Astronomers Get Gnarly Over Planetary Definitions

The world’s astronomers are gathered at the International Astronomical Union (IAU) General Assembly in Prague to ratify new definitions for “planets” and the smaller “solar system bodies” such as comets and asteroids that make up our Solar System. If the new definitions from the IAU are accepted, our solar system will have 12 planets, with more to come: eight classical planets that dominate the system, three planets in a new and growing category of “plutons” (Pluto-like objects) and Ceres. Somewhat confusingly, Pluto itself is not a pluton, and remains a planet.

The new definitions are needed thanks to the increasing number of odd-sized celestial objects that astronomers are turning up. These objects present a challenge to our historically based definition of a “planet.” For example, how large, and how round should an asteroid be before it becomes a planet; and where is the upper limit? How large can a planet be before it becomes a brown dwarf or a star?

The IAU has been the sole arbiter of planetary and satellite nomenclature since its inception in 1919. The world’s astronomers, under the auspices of the IAU, have had official deliberations on a new definition for the word “planet” for nearly two years. IAU’s Executive Committee, led by President Ron Ekers, formed a Planet Definition Committee (PDC) comprised by seven persons who were astronomers, writers, and historians with broad international representation. This group of seven convened in Paris in late June and early July 2006. They culminated the two year process by reaching a unanimous consensus for a proposed new definition of the word “planet.”

“In July we had vigorous discussions of both the scientific and the cultural/historical issues, and on the second morning several members admitted that they had not slept well, worrying that we would not be able to reach a consensus. But by the end of a long day, the miracle had happened: we had reached a unanimous agreement,” said Owen Gingerich, the Chair of the PDC. The part of “IAU Resolution 5 for GA-XXVI” that describes the planet definition, states “A planet is a celestial body that (a) has sufficient mass for its self-gravity to overcome rigid body forces so that it assumes a hydrostatic equilibrium (nearly round) shape, and (b) is in orbit around a star, and is neither a star nor a satellite of a planet.”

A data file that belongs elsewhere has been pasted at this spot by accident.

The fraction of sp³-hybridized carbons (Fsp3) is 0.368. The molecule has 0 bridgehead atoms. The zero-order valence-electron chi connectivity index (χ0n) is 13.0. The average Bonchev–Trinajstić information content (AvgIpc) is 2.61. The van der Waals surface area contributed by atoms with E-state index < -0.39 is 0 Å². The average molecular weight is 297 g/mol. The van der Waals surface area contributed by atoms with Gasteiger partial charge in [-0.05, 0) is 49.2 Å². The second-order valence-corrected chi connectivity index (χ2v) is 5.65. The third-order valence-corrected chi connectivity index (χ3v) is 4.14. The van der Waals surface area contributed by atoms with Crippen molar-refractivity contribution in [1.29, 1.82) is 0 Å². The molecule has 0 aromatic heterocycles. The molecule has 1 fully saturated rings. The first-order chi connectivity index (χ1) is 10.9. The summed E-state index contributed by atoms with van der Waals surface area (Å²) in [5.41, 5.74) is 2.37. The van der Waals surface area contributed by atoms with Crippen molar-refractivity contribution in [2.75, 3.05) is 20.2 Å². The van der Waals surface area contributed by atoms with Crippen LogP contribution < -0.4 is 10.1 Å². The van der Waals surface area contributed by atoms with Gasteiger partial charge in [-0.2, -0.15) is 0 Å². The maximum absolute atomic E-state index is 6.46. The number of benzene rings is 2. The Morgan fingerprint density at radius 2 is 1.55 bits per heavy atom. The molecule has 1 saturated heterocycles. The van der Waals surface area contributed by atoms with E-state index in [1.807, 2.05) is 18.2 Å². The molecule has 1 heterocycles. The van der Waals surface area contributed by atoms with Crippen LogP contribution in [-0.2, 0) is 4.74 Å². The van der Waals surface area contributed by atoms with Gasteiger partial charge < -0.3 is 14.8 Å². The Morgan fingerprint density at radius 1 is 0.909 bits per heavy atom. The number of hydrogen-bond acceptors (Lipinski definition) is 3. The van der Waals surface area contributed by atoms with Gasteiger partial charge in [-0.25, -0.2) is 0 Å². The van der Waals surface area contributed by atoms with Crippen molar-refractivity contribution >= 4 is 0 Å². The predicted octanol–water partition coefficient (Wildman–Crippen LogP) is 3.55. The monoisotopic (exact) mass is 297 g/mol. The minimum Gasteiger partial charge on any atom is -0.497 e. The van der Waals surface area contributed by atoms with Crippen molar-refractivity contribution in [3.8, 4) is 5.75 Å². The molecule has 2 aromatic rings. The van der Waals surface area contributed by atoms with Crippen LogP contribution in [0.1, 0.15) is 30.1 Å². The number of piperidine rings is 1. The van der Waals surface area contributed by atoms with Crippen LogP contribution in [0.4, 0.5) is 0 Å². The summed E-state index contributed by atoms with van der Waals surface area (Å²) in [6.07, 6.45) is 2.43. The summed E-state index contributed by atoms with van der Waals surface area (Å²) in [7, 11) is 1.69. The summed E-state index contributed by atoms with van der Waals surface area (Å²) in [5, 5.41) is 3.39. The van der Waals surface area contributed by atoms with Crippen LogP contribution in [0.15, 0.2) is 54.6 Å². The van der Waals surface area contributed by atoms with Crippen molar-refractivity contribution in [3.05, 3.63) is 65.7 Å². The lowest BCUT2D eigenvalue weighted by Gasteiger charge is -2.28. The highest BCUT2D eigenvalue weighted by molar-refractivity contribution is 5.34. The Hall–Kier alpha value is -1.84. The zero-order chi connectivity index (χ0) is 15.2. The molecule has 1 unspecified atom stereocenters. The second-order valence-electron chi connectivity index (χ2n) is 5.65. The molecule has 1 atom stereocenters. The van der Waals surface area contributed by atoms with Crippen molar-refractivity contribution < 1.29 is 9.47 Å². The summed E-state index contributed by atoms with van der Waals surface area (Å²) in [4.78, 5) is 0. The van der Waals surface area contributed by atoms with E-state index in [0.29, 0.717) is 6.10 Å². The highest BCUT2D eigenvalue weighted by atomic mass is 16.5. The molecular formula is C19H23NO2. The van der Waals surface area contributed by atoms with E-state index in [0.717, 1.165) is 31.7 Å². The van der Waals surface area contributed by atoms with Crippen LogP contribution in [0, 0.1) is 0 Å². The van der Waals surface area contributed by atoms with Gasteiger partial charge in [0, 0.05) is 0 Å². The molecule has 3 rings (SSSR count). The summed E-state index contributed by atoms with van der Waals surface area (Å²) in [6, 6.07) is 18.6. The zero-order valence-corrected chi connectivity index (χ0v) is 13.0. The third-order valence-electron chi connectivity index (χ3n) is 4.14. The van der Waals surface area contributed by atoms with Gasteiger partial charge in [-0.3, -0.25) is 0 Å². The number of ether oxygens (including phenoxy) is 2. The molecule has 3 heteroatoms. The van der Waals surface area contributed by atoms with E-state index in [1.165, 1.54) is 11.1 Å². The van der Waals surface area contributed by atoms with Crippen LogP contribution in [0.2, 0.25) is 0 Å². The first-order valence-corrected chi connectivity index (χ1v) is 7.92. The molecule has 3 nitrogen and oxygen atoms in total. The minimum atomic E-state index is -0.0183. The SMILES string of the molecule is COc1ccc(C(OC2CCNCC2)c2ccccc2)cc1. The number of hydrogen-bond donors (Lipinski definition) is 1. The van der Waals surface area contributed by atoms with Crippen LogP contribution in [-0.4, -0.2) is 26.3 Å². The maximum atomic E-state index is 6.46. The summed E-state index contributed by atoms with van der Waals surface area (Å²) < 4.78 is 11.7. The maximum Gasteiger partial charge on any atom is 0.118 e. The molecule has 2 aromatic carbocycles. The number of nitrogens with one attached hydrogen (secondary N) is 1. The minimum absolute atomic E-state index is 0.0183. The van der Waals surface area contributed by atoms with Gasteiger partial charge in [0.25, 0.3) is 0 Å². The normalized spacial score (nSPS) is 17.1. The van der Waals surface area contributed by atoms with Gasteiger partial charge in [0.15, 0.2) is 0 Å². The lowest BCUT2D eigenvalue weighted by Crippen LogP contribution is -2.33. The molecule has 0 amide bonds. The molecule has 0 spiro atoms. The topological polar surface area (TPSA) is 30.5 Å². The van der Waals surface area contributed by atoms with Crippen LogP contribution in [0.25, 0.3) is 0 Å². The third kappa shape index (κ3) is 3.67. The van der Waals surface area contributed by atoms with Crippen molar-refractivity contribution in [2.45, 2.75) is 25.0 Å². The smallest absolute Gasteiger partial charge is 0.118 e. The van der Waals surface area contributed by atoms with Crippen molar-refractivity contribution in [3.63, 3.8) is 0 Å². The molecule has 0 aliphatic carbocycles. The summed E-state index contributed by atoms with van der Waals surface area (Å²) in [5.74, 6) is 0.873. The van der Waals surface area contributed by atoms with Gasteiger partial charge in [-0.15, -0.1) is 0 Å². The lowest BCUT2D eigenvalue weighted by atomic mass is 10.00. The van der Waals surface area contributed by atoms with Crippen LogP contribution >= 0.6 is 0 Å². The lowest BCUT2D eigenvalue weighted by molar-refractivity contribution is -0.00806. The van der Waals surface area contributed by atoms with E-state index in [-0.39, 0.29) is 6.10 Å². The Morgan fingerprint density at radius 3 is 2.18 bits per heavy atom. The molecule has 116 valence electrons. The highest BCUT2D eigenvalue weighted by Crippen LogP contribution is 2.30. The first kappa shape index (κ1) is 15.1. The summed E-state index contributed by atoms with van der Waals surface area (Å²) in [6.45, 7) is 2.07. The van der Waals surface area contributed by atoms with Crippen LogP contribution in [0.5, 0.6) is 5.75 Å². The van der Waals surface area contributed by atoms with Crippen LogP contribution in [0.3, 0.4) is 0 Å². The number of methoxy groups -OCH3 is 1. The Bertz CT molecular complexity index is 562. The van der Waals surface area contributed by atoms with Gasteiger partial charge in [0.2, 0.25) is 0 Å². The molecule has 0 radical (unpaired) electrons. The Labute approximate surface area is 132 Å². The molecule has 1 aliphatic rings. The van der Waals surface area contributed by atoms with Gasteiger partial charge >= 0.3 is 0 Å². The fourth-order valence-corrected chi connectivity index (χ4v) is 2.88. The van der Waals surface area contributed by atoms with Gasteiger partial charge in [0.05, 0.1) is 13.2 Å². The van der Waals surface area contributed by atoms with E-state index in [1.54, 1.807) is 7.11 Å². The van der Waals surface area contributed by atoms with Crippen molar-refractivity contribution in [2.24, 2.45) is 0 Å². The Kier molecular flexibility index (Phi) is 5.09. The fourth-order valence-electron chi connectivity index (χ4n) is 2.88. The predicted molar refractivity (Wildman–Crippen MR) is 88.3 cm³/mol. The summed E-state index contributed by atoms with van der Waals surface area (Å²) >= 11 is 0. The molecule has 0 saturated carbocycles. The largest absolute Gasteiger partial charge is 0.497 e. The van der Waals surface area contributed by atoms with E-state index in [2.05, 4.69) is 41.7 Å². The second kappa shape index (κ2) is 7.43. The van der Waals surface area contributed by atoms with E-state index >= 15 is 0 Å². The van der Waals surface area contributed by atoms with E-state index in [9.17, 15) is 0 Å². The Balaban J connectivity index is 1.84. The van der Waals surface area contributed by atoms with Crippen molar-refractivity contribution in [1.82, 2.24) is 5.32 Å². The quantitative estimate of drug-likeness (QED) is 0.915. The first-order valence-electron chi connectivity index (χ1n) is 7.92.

According to the new draft definition, two conditions must be satisfied for an object to be called a “planet.” First, the object must be in orbit around a star, while not being itself a star. Second, the object must be large enough (or more technically correct, massive enough) for its own gravity to pull it into a nearly spherical shape. The shape of objects with mass above 5 x 1020 kg and diameter greater than 800 km would normally be determined by self-gravity, but all borderline cases would have to be established by observation. “Our goal was to find a scientific basis for a new definition of planet and we chose gravity as the determining factor. Nature decides whether or not an object is a planet,” said PDC Member, Richard Binzel.

Assuming the resolution is passed; the 12 planets in our Solar System will be Mercury, Venus, Earth, Mars, Ceres, Jupiter, Saturn, Uranus, Neptune, Pluto, Charon and 2003 UB313. The name 2003 UB313 is provisional, as a “real” name has not yet been assigned to this object.

The new resolution also seeks to establish Plutons as a new category of planet. Plutons are distinguished from classical planets in that they reside in orbits around the Sun that take longer than 200 years to complete (i.e. they orbit beyond Neptune). Plutons typically have orbits that are highly tilted with respect to the classical planets and have orbits that are far from being perfectly circular. All of these distinguishing characteristics for plutons suggest a different origin from the classical planets.

Source: International Astronomical Union

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1935 Press Photo NE Nerla, Pres of the Council of Int'l Union of Astronomers


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